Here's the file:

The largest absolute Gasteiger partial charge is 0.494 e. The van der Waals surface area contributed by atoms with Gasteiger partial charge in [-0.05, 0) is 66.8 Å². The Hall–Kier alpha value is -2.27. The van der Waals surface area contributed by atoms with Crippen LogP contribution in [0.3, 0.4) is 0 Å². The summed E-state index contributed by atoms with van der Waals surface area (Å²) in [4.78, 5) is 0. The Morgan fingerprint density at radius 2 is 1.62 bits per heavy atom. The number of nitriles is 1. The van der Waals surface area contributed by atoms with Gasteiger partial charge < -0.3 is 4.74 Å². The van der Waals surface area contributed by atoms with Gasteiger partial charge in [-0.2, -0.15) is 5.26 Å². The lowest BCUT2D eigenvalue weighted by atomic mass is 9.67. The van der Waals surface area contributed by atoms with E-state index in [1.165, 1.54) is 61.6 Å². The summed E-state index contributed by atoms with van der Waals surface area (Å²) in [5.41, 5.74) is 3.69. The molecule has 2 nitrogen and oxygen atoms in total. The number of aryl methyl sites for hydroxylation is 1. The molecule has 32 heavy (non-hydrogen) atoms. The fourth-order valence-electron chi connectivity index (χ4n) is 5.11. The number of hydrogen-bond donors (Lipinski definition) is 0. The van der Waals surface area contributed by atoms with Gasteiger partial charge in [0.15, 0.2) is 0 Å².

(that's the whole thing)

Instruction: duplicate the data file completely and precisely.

The largest absolute Gasteiger partial charge is 0.494 e. The van der Waals surface area contributed by atoms with Gasteiger partial charge in [-0.05, 0) is 66.8 Å². The Hall–Kier alpha value is -2.27. The van der Waals surface area contributed by atoms with Crippen LogP contribution in [0.3, 0.4) is 0 Å². The summed E-state index contributed by atoms with van der Waals surface area (Å²) in [4.78, 5) is 0. The Morgan fingerprint density at radius 2 is 1.62 bits per heavy atom. The number of nitriles is 1. The van der Waals surface area contributed by atoms with Gasteiger partial charge < -0.3 is 4.74 Å². The van der Waals surface area contributed by atoms with Gasteiger partial charge in [-0.2, -0.15) is 5.26 Å². The lowest BCUT2D eigenvalue weighted by atomic mass is 9.67. The van der Waals surface area contributed by atoms with E-state index in [1.165, 1.54) is 61.6 Å². The summed E-state index contributed by atoms with van der Waals surface area (Å²) in [5.41, 5.74) is 3.69. The molecule has 2 nitrogen and oxygen atoms in total. The number of aryl methyl sites for hydroxylation is 1. The molecule has 32 heavy (non-hydrogen) atoms. The fourth-order valence-electron chi connectivity index (χ4n) is 5.11. The number of hydrogen-bond donors (Lipinski definition) is 0. The van der Waals surface area contributed by atoms with Gasteiger partial charge in [0.15, 0.2) is 0 Å².